Deep Sky Object in Winter
NGC2420 (Open Cluster in Gemini)


Date & Time: Dec 20 2014, from 27:37 to 27:52 JST(+0900)
Composed 5 shots with 4 minutes exposed
Optical: TAKAHASHI 16cm(6.3") epsilon (f=530mm, F3.3)
with IDAS LPS-P1 Light-pollution suppression filter
Auto-guided with TAKAHASHI JP Equatorial & SBIG STV
Digital Camera: Nikon D700
Location: Ooizumi, Hokuto city, Yamanashi pref.

Camera Settings: Recording Format...12bit CCD-RAW, converted to 16bit TIFF(2784×1848)
Device Size...DX Format (24mm×16mm)
Sensitivity...ISO1600, White Balance...Daylight




NGC2420 / Open Cluster, type I 1 r
R.A.07h 38m 30.0s (2000.0)
Dec.+21° 34' 00" (2000.0)
Apparent Size10.0'
Real SizeN/A
# of Stars100
Magnitude8.3
DistanceN/A
NGC2420 is a compact open cluster lying at 4 degrees east of delta Geminorum that forms the body of younger brother of the twins, Pollux. The cluster has 10-arc minutes diameter and 8th magnitude, contains about 100 fine member stars. The stellar density of NGC2420 is fairly high, it looks like a dimmed nebula with binoculars. And you can enjoy several bright stars scattered in front of the nebulous faint light of other stars through telescopes with an aperture of about 3 to 4 inches or so. It is certain that the cluster compares unfavorably with a major open cluster of M35 in Gemini, but it may give you great interest to compare these clusters in winter skies.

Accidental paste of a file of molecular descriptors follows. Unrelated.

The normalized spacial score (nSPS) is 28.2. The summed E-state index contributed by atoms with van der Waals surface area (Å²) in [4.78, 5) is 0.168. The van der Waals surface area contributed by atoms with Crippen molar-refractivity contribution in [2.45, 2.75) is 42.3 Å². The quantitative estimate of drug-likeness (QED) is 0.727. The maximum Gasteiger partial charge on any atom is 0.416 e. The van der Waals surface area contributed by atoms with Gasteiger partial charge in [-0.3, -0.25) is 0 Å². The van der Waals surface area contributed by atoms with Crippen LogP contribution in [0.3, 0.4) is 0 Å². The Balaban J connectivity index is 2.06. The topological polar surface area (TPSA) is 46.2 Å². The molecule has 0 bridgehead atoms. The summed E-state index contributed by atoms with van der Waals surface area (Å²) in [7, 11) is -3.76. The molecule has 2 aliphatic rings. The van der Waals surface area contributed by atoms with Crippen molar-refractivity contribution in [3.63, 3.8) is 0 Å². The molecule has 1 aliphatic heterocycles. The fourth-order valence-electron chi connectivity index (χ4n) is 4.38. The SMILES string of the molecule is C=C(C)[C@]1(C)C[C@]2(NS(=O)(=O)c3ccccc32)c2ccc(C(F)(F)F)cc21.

NGC2362

NGC2451,NGC2477


Copyright(c) 2015 by Naoyuki Kurita, All rights reserved.
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